Under the hood, you get Apple’s sixth-generation S6 chip, which Apple touts as its best watch chip ever. It’s 20 per cent faster than the previous watch, and the always-on display has been given a two times boost of brightness.
The Series 6 has also been given a brand new sensor – a blood oxygen sensor – that will do exactly what it says on the tin. For most people, this will be a trivial sensor to play with a few times and forget. But for some people, it will be a literal lifesaver.
There’s also an always-on altimeter, for when you are running or hiking.
You get all of that for the same 18-hour battery life of the original.
Apple’s class-leading Watch Operating System is still as good as ever, with some new tricks up its sleeve that will also benefit Series four and five owners. Sleep tracking is a big feature that everyone can benefit from, as the watch will now sync sleep data to your phone’s Health App.
That goes hand-in-hand with Apple’s new wind-down mode, which lets you set up reminders and turn off certain features – such as notifications for example – 30 minutes before bed. Then, while you are sleeping, it will dim all your screens accordingly.
The Apple Watch was already an excellent training partner, and this one is no different. The built-in workouts app can now recognize a few more types of training, but as per usual it’s pretty solid.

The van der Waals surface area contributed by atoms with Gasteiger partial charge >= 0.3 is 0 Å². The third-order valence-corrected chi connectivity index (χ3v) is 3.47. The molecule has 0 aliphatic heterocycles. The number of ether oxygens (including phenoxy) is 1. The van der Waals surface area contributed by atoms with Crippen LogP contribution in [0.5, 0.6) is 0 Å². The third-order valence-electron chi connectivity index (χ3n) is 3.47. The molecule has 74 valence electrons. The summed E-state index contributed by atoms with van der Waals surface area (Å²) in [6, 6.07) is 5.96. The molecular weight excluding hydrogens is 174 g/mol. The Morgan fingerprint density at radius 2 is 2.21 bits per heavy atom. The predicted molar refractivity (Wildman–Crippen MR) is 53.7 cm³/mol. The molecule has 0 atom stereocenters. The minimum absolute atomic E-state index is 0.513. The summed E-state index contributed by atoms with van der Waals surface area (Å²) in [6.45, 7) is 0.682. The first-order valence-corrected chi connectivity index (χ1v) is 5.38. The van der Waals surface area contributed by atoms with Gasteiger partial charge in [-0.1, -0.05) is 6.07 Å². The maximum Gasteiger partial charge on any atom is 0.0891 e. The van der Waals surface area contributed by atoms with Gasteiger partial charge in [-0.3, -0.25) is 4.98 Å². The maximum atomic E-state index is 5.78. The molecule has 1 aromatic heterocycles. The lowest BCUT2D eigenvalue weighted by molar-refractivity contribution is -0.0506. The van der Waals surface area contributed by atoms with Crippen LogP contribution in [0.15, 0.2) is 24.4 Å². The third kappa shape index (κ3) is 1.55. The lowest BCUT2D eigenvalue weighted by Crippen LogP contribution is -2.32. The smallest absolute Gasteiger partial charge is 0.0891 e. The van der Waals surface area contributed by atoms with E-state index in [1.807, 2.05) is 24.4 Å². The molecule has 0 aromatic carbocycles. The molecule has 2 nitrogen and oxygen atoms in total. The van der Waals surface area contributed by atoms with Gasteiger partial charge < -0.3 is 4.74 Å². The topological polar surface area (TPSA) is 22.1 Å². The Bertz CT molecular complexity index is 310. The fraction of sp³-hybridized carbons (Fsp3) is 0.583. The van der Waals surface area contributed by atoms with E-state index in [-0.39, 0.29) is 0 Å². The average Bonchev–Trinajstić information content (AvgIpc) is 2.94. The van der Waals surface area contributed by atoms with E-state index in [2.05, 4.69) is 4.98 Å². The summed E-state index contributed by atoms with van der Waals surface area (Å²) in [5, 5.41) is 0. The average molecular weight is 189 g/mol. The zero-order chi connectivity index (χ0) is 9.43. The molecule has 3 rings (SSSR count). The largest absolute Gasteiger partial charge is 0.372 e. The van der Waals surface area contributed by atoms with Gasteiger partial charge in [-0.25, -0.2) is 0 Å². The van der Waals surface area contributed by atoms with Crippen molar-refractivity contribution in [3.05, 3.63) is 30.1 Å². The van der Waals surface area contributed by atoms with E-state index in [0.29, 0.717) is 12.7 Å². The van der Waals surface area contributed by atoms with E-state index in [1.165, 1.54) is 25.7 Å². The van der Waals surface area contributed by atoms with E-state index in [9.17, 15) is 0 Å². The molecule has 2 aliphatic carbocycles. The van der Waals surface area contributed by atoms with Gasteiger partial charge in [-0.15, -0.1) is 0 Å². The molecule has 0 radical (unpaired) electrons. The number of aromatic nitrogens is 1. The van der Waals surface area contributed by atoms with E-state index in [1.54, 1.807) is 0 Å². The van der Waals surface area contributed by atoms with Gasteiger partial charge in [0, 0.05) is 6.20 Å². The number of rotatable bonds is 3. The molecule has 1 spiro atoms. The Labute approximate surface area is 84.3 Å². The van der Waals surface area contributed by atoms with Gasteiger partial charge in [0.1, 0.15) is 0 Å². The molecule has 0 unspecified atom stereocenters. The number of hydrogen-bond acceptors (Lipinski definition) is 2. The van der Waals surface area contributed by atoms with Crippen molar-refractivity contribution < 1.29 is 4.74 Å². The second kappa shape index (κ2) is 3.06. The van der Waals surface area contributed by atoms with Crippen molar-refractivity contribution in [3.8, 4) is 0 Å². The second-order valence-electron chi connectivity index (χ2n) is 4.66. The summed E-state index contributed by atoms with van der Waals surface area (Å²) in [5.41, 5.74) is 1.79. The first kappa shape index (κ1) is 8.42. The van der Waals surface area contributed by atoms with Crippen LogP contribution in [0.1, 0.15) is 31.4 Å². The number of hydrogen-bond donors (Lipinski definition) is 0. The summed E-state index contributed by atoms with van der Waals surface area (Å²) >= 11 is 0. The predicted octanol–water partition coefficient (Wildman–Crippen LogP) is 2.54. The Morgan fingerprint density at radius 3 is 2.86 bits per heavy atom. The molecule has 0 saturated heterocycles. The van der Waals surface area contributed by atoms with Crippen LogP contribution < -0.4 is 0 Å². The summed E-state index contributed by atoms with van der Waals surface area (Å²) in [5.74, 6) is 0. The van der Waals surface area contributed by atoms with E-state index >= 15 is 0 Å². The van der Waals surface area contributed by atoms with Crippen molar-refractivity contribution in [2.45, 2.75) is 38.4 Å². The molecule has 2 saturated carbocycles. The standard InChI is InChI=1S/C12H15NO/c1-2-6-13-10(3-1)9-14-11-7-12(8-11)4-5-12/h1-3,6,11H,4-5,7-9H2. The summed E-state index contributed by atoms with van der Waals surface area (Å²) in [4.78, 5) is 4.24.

At the launch of the Series 6, Apple unveiled a cool new service called Fitness+. It will use your Apple Watch and a connected iPad or iPhone to serve you up video fitness classes – effectively, it will turn any old exercise machine into a super smart one. But unfortunately, we don’t know when that will arrive here in the middle east.
Performance-wise everything works well. Swiping through menus and zooming in and out of apps is super responsive, and you’ll be hard-pressed to make it stutter.
The Apple Watch Series 6 is a very capable smartwatch then, and with that added sensor, faster processor and the brighter screen is certainly still the best smartwatch on the market. But let’s get back to the question at hand: should you buy one?
For current owners of Apple’s Series five, probably not. It’s just not enough of an upgrade. But if you have a series four or below on your wrist. That always-on display is a real gamechanger, and you’ll certainly notice the performance upgrade.
To put it as simple as possible, Apple Watch is an incredible smartwatch that is additionally extremely helpful for individuals hoping to get fit. For getting a snapshot and reality of your fitness and doing essential tracking of your sporting activities, it’s better than the Garmin. … However, for the time being, Garmin Fenix 5X Plus has the edge.